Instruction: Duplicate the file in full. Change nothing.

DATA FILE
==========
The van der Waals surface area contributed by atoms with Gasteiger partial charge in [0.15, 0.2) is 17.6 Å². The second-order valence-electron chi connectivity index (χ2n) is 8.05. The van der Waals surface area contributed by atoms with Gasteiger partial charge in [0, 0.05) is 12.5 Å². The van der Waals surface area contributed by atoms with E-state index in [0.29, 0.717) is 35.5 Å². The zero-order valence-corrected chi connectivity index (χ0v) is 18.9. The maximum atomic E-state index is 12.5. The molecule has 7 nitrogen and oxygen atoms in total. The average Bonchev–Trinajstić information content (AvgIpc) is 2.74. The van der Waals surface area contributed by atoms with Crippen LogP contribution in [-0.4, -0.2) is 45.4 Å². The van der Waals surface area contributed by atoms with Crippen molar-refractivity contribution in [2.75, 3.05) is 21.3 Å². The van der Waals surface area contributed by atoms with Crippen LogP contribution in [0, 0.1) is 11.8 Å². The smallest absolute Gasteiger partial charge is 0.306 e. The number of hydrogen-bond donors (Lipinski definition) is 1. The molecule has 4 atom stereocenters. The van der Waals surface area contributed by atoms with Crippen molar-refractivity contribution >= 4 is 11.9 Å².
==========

The van der Waals surface area contributed by atoms with Gasteiger partial charge in [0.15, 0.2) is 17.6 Å². The second-order valence-electron chi connectivity index (χ2n) is 8.05. The van der Waals surface area contributed by atoms with Gasteiger partial charge in [0, 0.05) is 12.5 Å². The van der Waals surface area contributed by atoms with E-state index in [0.29, 0.717) is 35.5 Å². The zero-order valence-corrected chi connectivity index (χ0v) is 18.9. The maximum atomic E-state index is 12.5. The molecule has 7 nitrogen and oxygen atoms in total. The average Bonchev–Trinajstić information content (AvgIpc) is 2.74. The van der Waals surface area contributed by atoms with Crippen LogP contribution in [-0.4, -0.2) is 45.4 Å². The van der Waals surface area contributed by atoms with Crippen molar-refractivity contribution in [2.75, 3.05) is 21.3 Å². The van der Waals surface area contributed by atoms with Crippen LogP contribution in [0, 0.1) is 11.8 Å². The smallest absolute Gasteiger partial charge is 0.306 e. The number of hydrogen-bond donors (Lipinski definition) is 1. The molecule has 4 atom stereocenters. The van der Waals surface area contributed by atoms with Crippen molar-refractivity contribution >= 4 is 11.9 Å².